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[Editorial] Economic Responsibility

Posted November. 30, 2006 06:49,   


President Roh Moo-hyun’s speech on the possibility of abandoning his party affiliation and stepping down has caused great confusion in the political community. The sole interest of President Roh and politicians appears to be political infighting. They don’t seem to be concerned with the people’s economic difficulties at all.

The economy has been stuck in low growth mode over the past several years. The GDP in the third quarter barely managed to increase 0.9 percent compared to the previous quarter. In terms of annual growth, the figure can be translated as 3.6 percent, indicating sluggish economic growth.

The Organization for Economic Co-operation and Development (OECD) said in its economic outlook report for the second half of this year that the GDP of Korea is expected to increase 4.4 percent, down 0.9 percent compared to its previous projection in May. This indicates that Korea’s economy has lost a significant degree of vitality over the past six months. The OECD pointed out the uncertainty of the North Korean nuclear crisis, high household debt, and a decrease in private consumption due to rising interest rates are risk factors in Korea’s economy in 2007.

If the political chaos continues through the presidential elections in December 2007, the Korean economy may suffer even more.

Corporate investment is expected to increase only 3.7 percent next year. The Korean economy has witnessed dwindling domestic investment over the past five years. Since decreased investment will lead to low economy growth, regardless of who becomes the next president, he or she will face a great deal of difficulties in recovering Korea’s growth potential.

The continuing weak dollar trend is another major threat to Korea’s economy, which is heavily dependent on exports. Every time the dollar depreciates, the Korea Composite Stock Price Index falls as well. Korean businesses are also suffering from the weak yen and high oil prices.

Despite the worsening situation, no one seems to have the leadership to stimulate the growth potential of the national economy to revive Korea’s economy. Even if President Roh and both ruling and opposition party lawmakers discontinue their ideological infighting and do their best to recover the devastated economy, they will find it very challenging. Despite the problem, President Roh and politicians have been ceaselessly pouring out bewildering comments that cause a political stir and make the people and businesses even more anxious.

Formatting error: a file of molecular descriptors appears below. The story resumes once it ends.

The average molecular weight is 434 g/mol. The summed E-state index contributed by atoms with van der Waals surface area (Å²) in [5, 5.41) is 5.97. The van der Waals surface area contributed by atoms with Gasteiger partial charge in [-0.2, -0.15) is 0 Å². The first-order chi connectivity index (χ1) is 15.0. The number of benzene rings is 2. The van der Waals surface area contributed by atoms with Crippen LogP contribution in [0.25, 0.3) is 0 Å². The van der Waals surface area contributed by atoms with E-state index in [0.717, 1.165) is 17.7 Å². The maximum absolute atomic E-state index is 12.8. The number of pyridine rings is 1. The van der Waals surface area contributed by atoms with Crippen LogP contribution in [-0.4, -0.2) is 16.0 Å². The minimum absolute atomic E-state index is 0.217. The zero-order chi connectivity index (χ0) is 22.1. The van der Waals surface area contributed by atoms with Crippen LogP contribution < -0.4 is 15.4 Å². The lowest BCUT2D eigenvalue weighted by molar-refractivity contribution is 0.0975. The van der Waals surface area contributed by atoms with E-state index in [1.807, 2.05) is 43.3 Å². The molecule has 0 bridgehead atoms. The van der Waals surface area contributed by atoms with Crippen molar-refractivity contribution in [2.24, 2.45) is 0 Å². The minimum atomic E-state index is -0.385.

The leadership of the government is directly related to the national economy. As seen during the end of the previous presidents’ terms, the government loses control to implement policies due to lame-duck politics and growing anxiety in the market and society. Experts are concerned that the Roh government is likely to suffer even more than previous governments in gripping control over its policies.

Meanwhile, President Roh visited Mokpo on Tuesday to tour a site developing a comprehensive plan for the southwestern region. “The Kim Dae-jung administration completely changed the structure of the Korean economy,” President Roh said on the day, praising the achievements of former President Kim. The Roh administration has been saying that the Kim administration’s artificial economic stimulus package is responsible for the current economic difficulties. Some experts say that the sudden shift is driven by Roh’s hidden political designs. Although President Roh said his heart seemed to unfreeze during his visit to Mokpo, the hearts of the people are freezing.

Although the governing Uri Party frequently speaks about hardships that the people have faced, they do not sound sincere at all. If they want to revive the livelihood of the people, they should promote corporate investment first. However, the Uri Party lawmakers are busy spilling cold water onto corporate investment and condemning business-friendly government policies. The main opposition Grand National Party also has been trapped by actionless populism without being able to draw up solutions to solve current economic problems, such as the real estate price hike.

Some 500 trillion won of floating investment is hovering over the real estate market. And its side effects will be grave. If President Roh and other politicians are too busy to address economic problems, at least they should reach an agreement not to meddle in the market and help businesses invest in the market without worries. This will create more jobs and promote consumption.